Now, I don't want to come down too hard on The First Time's sweet side. Quite a bit of the movie's first half is low-key effective, depicting a group of young boys straining to be men, and yet deep down scared to death at what that really entails. How the boys act during their summer vacation, and their goofily hungry need to "score" may seem quaint and idealized even from a 1969 context...but I didn't see anything here that rang all that false for nice, polite, middle class suburban kids at that age, in that time period (I know it's hard to believe now, after the saturation of the counterculture stereotypes that have flooded all forms of media for the last 40 years, but not every kid was building bombs for the Weather Underground in 1969). The scenes with them riding their bikes (and being ignored by the girls who flock to some other boy's boss Mustang), or pushing each other around just because they're bored out of their minds, or lonely Kenny wandering around his new home, or him staring with numbed disbelief at his sedentary grandparents as he spends yet another stultifying afternoon at their house, had a quiet, reflective quality that I wish The First Time had maintained (particularly disappointing was the effective build-up of Kenny's sad relationship with his traveling salesman father, and his relationship with his secretary, played by the silky, sexy Sharon Acker, a build-up that is completely dropped without further mention).
No, the sweetness of The First Time was fine, and I didn't even mind too much all the travelogue nonsense at Niagra Falls, because it only seemed to emphasize, nicely, that these were still young men caught in that terribly awkward, anguished limbo period where the pleasures of being a young boy still held unexpected allure (in their relief at not having to go to "Rosie's, Kenny and Tommy show real kid-like enthusiasm for all the touristy stuff they do). The big problem with The First Time comes with the arrival of Bisset's character (and I don't mean all the nonsense about her being "smuggled" over the border―a plot machination that doesn't make any logical sense). Here is where the movie needs to get a little tough, a little more honest with its development. What seemed like a slight but sweet little slice of adolescent adventure then turned into a scrubbed-clean dirty joke that bore little resemblance to reality. SPOILER At least the scenes showing Tommy's and Mike's failure to "make it" with Anna are scripted with a bit of sensitivity (blowhard Mike doesn't even have the nerve to wake up sleeping Anna, and shy Tommy immediately begs to be let off by paying Anna to lie about their encounter). But why blow the whole deal by having Anna "bravely," inexplicably give herself to Kenny, knowing that he thinks she's a hooker doing it for free? Did Kenny touch her that deeply during their few hours on The Maid of the Mist that she would do such a thing? Sleeping with a 16-year-old boy she hardly knows is the realistic antidote for her discovering that she's been dumped by her married lover? The resolution of The First Time doesn't play like its quiet, observant opening―it turns out to be just another puerile adolescent male fantasy that isn't even redeemed by some honest erotic heat (Bisset's and pole-axed Stern's love scene is brief and G-rated murky). When Anna kisses off Kenny with a couple of moldy, crackerbarrel signposts about "love" and "conquest" and "young men," with Kenny just walking off and the movie ending, the viewer is left with nothing really original or meaningful. After all...it's hardly the first time we've seen this sort of thing.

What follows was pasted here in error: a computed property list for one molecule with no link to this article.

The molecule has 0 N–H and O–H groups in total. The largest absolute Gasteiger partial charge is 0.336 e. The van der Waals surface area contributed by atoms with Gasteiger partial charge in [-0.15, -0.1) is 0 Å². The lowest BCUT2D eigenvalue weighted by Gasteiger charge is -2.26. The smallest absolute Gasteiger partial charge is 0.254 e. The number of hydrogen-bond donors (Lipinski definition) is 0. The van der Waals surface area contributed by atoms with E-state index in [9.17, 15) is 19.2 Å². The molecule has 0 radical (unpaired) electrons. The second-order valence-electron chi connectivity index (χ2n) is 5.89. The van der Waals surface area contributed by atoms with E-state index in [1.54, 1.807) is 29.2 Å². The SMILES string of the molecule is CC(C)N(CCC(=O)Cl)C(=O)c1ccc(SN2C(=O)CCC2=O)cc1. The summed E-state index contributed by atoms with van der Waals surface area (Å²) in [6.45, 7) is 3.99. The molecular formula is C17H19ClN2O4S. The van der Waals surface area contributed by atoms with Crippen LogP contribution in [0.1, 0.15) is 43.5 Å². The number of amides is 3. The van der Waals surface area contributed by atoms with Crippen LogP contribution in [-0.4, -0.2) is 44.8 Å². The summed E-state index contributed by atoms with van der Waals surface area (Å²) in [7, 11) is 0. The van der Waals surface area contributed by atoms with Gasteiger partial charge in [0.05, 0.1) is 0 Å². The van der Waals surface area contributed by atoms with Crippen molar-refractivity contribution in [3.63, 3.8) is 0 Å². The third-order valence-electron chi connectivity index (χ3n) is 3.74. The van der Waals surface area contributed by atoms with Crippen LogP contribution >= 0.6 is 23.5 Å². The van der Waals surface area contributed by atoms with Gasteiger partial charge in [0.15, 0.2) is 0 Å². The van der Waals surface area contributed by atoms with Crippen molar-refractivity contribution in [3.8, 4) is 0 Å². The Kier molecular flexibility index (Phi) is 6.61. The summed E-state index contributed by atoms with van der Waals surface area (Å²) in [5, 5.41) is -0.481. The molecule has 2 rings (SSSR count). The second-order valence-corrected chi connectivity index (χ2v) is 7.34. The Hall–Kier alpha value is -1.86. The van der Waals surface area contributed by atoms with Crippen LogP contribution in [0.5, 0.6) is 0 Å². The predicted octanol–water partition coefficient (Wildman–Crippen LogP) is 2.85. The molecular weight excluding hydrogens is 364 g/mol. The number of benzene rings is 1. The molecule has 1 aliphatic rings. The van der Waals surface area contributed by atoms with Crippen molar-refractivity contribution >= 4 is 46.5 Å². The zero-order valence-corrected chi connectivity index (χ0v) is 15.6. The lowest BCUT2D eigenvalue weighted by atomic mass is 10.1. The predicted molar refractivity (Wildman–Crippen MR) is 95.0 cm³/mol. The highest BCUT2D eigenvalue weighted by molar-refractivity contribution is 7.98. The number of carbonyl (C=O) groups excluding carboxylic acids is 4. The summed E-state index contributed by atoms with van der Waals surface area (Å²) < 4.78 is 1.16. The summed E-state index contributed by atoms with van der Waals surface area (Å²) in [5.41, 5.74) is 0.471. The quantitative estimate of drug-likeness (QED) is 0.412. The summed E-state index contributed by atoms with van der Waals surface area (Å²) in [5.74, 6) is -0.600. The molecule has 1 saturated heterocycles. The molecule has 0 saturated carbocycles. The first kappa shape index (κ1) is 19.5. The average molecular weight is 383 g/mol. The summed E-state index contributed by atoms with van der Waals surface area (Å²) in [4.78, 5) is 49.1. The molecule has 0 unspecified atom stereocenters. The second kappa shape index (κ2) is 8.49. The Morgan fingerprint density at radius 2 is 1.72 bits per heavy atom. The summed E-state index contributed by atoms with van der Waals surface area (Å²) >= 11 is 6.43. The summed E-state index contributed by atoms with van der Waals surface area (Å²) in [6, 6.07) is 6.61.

Paul Mavis is an internationally published film and television historian, a member of the Online Film Critics Society, and the author of The Espionage Filmography.